“Down their carved names the rain-drop ploughs.” Thomas Hardy
Whenever a depressing thought intrudes upon my ghostly solitude – like this morning’s revelation that each swallowed Zoloft represents one fewer day of life, another grain of the hourglass gone – I thank my lucky stars for my friend of forty-plus years, Thomas Hardy, whose desolate view of life paradoxically provides comfort.
I first encountered Hardy in the 8th grade when a sadistic teacher made us read The Return of the Native, a novel that Clare Keating and Katie Hickey describe as “an anthropological treatise on the dying practices of English rural culture.”
And she’ll have fun, fun, fun /Till her Daddy takes her T-Bird away!
The teacher, a withered-armed victim of polio, was married to the only taxi driver in town, a man she considered her intellectual inferior, so certainly she had legitimate reasons for being bitter. (She, if you’ll forgive the phrase, wore her biography on her sleeve, slightly too long, half-covering the bad left hand).
Nevertheless, assigning thirteen-year-olds a syntactically difficult novel set on a barren heath, a novel dealing with the themes of illicit sexual unions and tragic blind fate might not be the best recipe for nurturing “life-long readers.”
So, of course, based on my one pubescent encounter, I avoided Hardy, whom I associated with endless tracts of barren waste, unintelligible dialect, and blighted lives.
Nevertheless, my sophomore year at Carolina, I became reacquainted with Hardy, not in his more famous role as a novelist, but Hardy the poet, and it amounted to a Road-to-Damascus reversal. One reading of his sonnet “Hap” and I was hooked.
If but some vengeful god would call to me
From up the sky, and laugh: “Thou suffering thing,
Know that thy sorrow is my ecstasy,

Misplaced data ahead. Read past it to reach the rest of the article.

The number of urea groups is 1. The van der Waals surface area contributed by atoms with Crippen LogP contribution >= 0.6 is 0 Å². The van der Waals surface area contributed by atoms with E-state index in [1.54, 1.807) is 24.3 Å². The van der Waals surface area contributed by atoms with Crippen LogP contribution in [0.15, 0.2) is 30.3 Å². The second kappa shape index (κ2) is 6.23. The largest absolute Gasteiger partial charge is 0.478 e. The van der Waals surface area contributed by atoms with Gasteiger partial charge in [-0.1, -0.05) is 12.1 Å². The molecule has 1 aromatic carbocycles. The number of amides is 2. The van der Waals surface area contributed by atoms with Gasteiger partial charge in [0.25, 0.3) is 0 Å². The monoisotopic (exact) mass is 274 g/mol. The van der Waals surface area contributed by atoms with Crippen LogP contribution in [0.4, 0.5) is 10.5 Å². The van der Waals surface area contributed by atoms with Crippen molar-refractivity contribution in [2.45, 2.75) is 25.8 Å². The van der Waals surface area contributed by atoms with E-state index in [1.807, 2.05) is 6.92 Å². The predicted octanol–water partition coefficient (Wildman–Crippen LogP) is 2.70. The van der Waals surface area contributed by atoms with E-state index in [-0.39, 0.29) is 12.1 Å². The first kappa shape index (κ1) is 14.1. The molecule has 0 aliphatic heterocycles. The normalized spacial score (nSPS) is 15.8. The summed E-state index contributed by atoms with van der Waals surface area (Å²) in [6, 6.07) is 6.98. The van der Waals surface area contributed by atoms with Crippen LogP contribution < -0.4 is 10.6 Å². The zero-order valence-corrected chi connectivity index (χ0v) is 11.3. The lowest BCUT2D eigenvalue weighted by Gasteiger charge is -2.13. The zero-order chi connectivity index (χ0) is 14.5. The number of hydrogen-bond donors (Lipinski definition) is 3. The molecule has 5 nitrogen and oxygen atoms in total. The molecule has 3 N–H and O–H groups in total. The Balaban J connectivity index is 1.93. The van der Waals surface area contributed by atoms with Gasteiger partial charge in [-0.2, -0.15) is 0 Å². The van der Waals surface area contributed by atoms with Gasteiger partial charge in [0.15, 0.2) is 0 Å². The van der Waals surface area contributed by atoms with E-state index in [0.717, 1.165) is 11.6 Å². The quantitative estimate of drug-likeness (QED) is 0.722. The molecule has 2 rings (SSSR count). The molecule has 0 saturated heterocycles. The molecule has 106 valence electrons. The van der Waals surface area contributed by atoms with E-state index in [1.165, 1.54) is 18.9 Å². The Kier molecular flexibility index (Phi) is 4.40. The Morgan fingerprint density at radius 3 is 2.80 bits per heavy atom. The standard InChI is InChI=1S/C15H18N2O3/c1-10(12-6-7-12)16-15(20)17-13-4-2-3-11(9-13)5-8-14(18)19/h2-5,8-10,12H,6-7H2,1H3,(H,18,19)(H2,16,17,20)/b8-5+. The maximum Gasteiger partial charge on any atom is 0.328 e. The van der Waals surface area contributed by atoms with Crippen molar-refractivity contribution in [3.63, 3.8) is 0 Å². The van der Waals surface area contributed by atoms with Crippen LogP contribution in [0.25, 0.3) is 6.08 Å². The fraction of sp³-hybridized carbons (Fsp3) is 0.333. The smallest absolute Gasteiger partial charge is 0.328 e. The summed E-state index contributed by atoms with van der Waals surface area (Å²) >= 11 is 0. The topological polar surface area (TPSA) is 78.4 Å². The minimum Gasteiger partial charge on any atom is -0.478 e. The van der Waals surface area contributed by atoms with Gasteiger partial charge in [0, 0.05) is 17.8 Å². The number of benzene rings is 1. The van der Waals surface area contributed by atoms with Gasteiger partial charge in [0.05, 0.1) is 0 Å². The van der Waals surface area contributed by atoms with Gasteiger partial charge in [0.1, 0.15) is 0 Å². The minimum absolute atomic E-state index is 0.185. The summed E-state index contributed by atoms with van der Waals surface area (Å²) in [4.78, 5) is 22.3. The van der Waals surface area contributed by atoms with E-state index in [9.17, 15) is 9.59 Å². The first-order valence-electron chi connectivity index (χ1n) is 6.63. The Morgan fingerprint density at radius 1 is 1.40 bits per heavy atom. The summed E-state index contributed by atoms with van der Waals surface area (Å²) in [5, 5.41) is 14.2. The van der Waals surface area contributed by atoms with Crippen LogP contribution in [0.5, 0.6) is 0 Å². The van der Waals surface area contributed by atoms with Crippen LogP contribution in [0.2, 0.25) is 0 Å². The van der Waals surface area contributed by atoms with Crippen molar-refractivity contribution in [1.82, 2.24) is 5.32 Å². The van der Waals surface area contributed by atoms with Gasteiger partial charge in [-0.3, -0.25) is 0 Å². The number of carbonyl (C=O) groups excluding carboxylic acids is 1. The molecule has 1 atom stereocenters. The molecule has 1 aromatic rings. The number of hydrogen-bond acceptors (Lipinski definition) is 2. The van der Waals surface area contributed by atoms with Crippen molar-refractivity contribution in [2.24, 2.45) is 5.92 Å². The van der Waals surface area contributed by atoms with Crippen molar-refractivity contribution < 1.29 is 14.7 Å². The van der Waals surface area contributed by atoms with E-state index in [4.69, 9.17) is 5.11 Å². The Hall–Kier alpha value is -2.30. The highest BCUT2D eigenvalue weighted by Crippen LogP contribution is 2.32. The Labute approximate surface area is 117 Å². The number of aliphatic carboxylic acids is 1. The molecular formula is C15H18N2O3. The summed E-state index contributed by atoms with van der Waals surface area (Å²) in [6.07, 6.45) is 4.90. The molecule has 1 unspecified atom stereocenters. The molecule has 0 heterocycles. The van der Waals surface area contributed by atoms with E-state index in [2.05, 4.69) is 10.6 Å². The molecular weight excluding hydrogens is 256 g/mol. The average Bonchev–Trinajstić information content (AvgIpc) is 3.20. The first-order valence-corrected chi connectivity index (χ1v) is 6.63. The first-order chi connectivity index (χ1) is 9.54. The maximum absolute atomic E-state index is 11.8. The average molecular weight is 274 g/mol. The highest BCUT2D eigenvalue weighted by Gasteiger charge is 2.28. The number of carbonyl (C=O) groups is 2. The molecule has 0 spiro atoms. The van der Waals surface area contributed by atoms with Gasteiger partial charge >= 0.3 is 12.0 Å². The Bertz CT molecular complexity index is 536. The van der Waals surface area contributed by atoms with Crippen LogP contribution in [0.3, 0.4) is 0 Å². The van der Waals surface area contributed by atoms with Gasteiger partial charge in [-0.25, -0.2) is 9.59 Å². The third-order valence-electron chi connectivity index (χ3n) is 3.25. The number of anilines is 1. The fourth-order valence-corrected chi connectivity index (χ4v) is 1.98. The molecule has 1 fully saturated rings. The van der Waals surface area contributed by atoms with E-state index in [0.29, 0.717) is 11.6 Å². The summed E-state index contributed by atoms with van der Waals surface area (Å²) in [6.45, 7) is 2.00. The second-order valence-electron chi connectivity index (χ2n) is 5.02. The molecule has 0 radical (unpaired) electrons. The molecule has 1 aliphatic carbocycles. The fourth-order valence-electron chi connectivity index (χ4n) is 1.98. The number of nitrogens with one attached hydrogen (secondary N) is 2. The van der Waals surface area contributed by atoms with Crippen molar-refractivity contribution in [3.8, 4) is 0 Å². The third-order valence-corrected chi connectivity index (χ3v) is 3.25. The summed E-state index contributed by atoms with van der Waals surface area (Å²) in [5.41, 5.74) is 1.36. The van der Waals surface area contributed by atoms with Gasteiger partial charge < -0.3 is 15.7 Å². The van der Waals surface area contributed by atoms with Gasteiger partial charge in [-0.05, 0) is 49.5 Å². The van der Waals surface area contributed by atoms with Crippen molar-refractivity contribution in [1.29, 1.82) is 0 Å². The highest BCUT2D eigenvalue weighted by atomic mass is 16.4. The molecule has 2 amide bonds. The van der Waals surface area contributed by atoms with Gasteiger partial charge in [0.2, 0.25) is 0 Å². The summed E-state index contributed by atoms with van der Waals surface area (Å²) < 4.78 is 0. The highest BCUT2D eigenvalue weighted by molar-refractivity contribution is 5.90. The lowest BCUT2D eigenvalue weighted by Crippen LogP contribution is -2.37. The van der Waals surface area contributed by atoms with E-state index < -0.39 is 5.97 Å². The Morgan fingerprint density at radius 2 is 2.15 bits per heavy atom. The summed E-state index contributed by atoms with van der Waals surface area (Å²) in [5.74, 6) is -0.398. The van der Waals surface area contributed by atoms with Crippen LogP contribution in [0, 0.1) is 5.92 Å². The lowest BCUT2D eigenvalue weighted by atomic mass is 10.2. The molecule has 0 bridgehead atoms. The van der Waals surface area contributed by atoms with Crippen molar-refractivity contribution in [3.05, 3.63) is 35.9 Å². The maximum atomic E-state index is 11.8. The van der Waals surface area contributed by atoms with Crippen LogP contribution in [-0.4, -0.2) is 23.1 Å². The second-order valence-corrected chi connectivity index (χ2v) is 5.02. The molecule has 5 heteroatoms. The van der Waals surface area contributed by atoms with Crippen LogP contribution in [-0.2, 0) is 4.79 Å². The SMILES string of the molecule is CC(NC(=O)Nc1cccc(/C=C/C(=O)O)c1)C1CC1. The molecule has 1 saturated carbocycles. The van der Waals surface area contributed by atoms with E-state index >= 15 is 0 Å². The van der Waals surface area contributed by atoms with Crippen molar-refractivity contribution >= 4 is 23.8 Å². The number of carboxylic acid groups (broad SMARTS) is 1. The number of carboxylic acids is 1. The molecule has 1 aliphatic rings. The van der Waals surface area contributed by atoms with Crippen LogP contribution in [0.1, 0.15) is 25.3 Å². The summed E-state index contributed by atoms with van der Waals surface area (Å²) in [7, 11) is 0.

That thy love’s loss is my hate’s profiting!”
Then would I bear it, clench myself, and die,
Steeled by the sense of ire unmerited;
Half-eased in that a Powerfuller than I
Had willed and meted me the tears I shed.
But not so. How arrives it joy lies slain,
And why unblooms the best hope ever sown?
—Crass Casualty obstructs the sun and rain,
And dicing Time for gladness casts a moan. . . .
These purblind Doomsters had as readily strown
Blisses about my pilgrimage as pain.
Later, I came to appreciate the novels themselves, especially Tess and The Mayor of Casterbridge; however, it’s still the poetry that does it for me, and perhaps my favorite is “During Wind and Rain.”
I invite you to read the last line aloud and to note and enjoy your mouth and tongue forming the plosives – it’s indeed a celebration of life.
They sing their dearest songs—
He, she, all of them—yea,
Treble and tenor and bass,
And one to play;
With the candles mooning each face. . . .
Ah, no; the years O!
How the sick leaves reel down in throngs!
They clear the creeping moss—
Elders and juniors—aye,
Making the pathways neat
And the garden gay;
And they build a shady seat. . . .
Ah, no; the years, the years,
See, the white storm-birds wing across.
They are blithely breakfasting all—
Men and maidens—yea,
Under the summer tree,
With a glimpse of the bay,
While pet fowl come to the knee. . . .
Ah, no; the years O!
And the rotten rose is ript from the wall.
They change to a high new house,
He, she, all of them—aye,
Clocks and carpets and chairs
On the lawn all day,
And brightest things that are theirs. . . .
Ah, no; the years, the years
Down their carved names the rain-drop ploughs.